Four words have made all the difference between Miami and Indiana in the Eastern Conference Finals: points in the paint.
Anyone talking about foul calls or turnovers is wasting time. This one came down to Pacer players creating enough second chances with strong rebounding to recreate the performances that saw them dominate and bury the New York Knicks with close range buckets. When Indiana plays like they did in game four on the interior, they are one of the best teams in the NBA, worthy of their current standing in the Eastern Conference Finals. When they lean heavily on Paul George and pin any of their hopes to Lance Stephenson showing up on a consistent basis, they take away a crucial piece of their identity that makes them one of the most powerful teams around.
Roy Hibbert has been the difference in each of Indiana’s victories and has been partnered by David West on the boards where a distinct advantage for the Pacers has been spelled out in the form of a combined advantage of 26 rebounds in those two games. A number of possessions in game four turned into points for the Pacers after missed shots were cleaned up by somebody in yellow, whether it was Hibbert, West or even Lance Stephenson who indeed did show up with 20 points on the night.
The Pacers outscored Miami on the night 50-32 in the paint in game four. In game two, they at least matched Miami’s ability to score easy buckets and held the edge significantly in rebounds. If you look at games one and three, Miami was outrebounded but dominated in points in the paint, partially thanks to more marginal defeats in the rebounding department.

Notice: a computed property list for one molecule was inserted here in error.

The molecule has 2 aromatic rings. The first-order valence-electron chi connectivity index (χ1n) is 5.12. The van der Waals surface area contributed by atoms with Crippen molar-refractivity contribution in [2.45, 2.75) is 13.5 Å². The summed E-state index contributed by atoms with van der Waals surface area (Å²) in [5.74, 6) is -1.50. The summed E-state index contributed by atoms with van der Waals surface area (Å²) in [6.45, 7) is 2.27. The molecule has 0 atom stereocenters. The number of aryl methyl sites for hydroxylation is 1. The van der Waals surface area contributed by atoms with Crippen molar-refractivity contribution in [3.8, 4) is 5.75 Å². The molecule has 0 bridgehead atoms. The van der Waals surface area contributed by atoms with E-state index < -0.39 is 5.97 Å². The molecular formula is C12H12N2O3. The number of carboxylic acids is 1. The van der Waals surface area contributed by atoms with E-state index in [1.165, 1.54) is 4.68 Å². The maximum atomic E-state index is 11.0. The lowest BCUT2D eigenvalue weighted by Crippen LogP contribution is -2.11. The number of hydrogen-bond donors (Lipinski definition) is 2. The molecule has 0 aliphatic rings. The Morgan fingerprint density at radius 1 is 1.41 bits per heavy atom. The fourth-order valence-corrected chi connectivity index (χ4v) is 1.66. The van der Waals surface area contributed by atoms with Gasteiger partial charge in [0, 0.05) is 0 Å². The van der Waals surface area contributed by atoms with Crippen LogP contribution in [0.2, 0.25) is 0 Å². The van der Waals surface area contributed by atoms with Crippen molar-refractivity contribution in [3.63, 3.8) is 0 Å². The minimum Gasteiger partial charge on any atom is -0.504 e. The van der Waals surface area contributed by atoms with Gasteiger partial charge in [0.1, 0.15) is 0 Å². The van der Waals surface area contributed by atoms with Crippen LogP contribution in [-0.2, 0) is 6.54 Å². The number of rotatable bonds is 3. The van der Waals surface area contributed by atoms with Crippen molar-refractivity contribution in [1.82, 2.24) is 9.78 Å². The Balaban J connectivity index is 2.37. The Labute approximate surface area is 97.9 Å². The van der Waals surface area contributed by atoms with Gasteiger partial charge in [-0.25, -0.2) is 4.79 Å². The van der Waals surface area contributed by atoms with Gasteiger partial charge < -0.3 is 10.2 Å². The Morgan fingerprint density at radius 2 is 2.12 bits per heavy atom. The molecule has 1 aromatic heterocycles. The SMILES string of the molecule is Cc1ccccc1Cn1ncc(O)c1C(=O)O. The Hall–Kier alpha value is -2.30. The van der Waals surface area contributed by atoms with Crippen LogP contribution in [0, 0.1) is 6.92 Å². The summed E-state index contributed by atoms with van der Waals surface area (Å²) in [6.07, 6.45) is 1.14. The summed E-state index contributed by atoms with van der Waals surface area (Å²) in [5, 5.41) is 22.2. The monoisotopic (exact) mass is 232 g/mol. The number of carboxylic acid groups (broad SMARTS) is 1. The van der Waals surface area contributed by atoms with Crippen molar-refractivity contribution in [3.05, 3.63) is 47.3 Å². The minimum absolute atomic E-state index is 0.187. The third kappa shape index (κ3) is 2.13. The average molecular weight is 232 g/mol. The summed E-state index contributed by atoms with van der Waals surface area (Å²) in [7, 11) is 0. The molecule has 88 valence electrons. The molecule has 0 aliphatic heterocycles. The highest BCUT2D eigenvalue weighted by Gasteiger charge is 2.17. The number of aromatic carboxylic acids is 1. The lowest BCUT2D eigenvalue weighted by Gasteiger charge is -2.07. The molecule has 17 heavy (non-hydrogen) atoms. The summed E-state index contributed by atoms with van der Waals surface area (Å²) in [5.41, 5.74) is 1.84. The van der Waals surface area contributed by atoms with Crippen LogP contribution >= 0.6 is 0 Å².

Indiana’s defense is good enough to keep James and Wade from driving to the basket for 48 minutes and when they shoot 50% from the field you might be lead to believe that rebounding isn’t nearly as crucial, but since more than half of their points came from the paint and several on second chance shots, neither team will be mistaken about its pertinence.
When Miami plays small and puts all five players around the perimeter to clear the lane for a drive from one of its superstars, they kill their own ability to rebound and hence hand the Pacers the crucial advantage they need to win. The key stat in this series is simple: in two victories, the Pacers hold a 90-72 edge in points in the paint. In Miami's two wins, they hold a 112-84 advantage.
Game three was partially highlighted by the fact that Udonis Haslem shot the ball so well, but in game four the Heat were unable to get a similar performance out of the forward and relied heavily on the scoring capability of their guards. The Heat need a front court scorer to go toe-to-toe with Hibbert and West and to provide some sort of challenge for those players to defend other than a guy streaking to the hoop.
Chris Bosh has shot the ball well from the perimeter for the most part in this series, but in game four his impact was limited as he went 1-of-6 from the field. It’s pretty clear the Heat aren’t going to depend on Chris Andersen for a scoring punch and Haslem hasn’t ever shown the ability to consistently be that guy. Given Bosh’s salary and superstar status, you expect him to make the adjustment and bring the Heat some points from the low post, an area the Pacers successfully shunned James from after he killed them in the post in game three.
With the series locked at 2-2 and the heavily hyped and pivotal game five set to unfold on Thursday in South Beach, we can expect a different sort of game. At this point, these two teams know all they need to know about one another, it’s just about adjustments. This is an area the Heat specialize in, so I would fully expect to see Bosh take to the paint and look to score from close range in order to ease some of the pressure of the Heat guards. James and Wade will do their thing and no matter what the Heat will compete, but it’s getting a presence in the paint that can disrupt the work of Hibbert that is going to send them back to Indiana with a lead.